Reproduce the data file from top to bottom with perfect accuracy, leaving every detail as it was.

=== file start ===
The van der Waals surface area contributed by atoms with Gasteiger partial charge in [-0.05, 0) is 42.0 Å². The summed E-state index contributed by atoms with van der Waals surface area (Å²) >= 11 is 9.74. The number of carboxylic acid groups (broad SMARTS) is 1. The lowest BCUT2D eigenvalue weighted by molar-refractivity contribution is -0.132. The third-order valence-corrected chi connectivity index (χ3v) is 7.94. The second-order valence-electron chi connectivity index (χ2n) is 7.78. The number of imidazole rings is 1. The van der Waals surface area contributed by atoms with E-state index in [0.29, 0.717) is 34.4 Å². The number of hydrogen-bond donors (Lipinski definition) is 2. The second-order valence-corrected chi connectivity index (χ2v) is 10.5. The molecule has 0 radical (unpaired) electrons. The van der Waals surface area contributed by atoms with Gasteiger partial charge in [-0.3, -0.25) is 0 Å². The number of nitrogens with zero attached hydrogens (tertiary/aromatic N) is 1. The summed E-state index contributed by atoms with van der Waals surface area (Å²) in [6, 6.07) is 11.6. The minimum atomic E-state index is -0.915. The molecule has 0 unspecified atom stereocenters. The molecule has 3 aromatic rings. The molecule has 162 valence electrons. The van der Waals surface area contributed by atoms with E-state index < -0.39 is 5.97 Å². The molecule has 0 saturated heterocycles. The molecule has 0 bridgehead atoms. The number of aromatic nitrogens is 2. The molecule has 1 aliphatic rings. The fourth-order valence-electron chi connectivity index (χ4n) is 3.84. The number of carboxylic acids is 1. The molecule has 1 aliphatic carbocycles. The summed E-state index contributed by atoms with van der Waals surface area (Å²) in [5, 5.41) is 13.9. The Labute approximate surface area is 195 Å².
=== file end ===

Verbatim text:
The van der Waals surface area contributed by atoms with Gasteiger partial charge in [-0.05, 0) is 42.0 Å². The summed E-state index contributed by atoms with van der Waals surface area (Å²) >= 11 is 9.74. The number of carboxylic acid groups (broad SMARTS) is 1. The lowest BCUT2D eigenvalue weighted by molar-refractivity contribution is -0.132. The third-order valence-corrected chi connectivity index (χ3v) is 7.94. The second-order valence-electron chi connectivity index (χ2n) is 7.78. The number of imidazole rings is 1. The van der Waals surface area contributed by atoms with E-state index in [0.29, 0.717) is 34.4 Å². The number of hydrogen-bond donors (Lipinski definition) is 2. The second-order valence-corrected chi connectivity index (χ2v) is 10.5. The molecule has 0 radical (unpaired) electrons. The van der Waals surface area contributed by atoms with Gasteiger partial charge in [-0.3, -0.25) is 0 Å². The number of nitrogens with zero attached hydrogens (tertiary/aromatic N) is 1. The summed E-state index contributed by atoms with van der Waals surface area (Å²) in [6, 6.07) is 11.6. The minimum atomic E-state index is -0.915. The molecule has 0 unspecified atom stereocenters. The molecule has 3 aromatic rings. The molecule has 162 valence electrons. The van der Waals surface area contributed by atoms with E-state index < -0.39 is 5.97 Å². The molecule has 0 saturated heterocycles. The molecule has 0 bridgehead atoms. The number of aromatic nitrogens is 2. The molecule has 1 aliphatic rings. The fourth-order valence-electron chi connectivity index (χ4n) is 3.84. The number of carboxylic acids is 1. The molecule has 1 aliphatic carbocycles. The summed E-state index contributed by atoms with van der Waals surface area (Å²) in [5, 5.41) is 13.9. The Labute approximate surface area is 195 Å².